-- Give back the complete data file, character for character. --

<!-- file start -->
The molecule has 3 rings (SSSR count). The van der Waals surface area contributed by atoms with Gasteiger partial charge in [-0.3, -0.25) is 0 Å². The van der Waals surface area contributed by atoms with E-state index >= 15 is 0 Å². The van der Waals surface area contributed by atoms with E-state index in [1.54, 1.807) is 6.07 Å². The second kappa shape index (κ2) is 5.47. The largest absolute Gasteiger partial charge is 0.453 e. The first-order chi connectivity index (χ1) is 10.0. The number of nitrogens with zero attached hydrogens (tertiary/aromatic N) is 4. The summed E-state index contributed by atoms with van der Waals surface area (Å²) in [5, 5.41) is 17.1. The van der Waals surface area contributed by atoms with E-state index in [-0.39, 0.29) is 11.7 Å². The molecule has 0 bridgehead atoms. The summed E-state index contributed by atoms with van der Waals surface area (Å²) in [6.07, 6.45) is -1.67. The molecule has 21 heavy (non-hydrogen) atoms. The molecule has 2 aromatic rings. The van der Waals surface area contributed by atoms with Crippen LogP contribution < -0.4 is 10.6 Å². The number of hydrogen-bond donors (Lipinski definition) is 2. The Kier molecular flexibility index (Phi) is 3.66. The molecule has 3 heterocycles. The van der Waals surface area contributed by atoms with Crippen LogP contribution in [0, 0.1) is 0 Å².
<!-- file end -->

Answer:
The molecule has 3 rings (SSSR count). The van der Waals surface area contributed by atoms with Gasteiger partial charge in [-0.3, -0.25) is 0 Å². The van der Waals surface area contributed by atoms with E-state index >= 15 is 0 Å². The van der Waals surface area contributed by atoms with E-state index in [1.54, 1.807) is 6.07 Å². The second kappa shape index (κ2) is 5.47. The largest absolute Gasteiger partial charge is 0.453 e. The first-order chi connectivity index (χ1) is 10.0. The number of nitrogens with zero attached hydrogens (tertiary/aromatic N) is 4. The summed E-state index contributed by atoms with van der Waals surface area (Å²) in [5, 5.41) is 17.1. The van der Waals surface area contributed by atoms with E-state index in [-0.39, 0.29) is 11.7 Å². The molecule has 0 bridgehead atoms. The summed E-state index contributed by atoms with van der Waals surface area (Å²) in [6.07, 6.45) is -1.67. The molecule has 21 heavy (non-hydrogen) atoms. The molecule has 2 aromatic rings. The van der Waals surface area contributed by atoms with Crippen LogP contribution < -0.4 is 10.6 Å². The number of hydrogen-bond donors (Lipinski definition) is 2. The Kier molecular flexibility index (Phi) is 3.66. The molecule has 3 heterocycles. The van der Waals surface area contributed by atoms with Crippen LogP contribution in [0, 0.1) is 0 Å².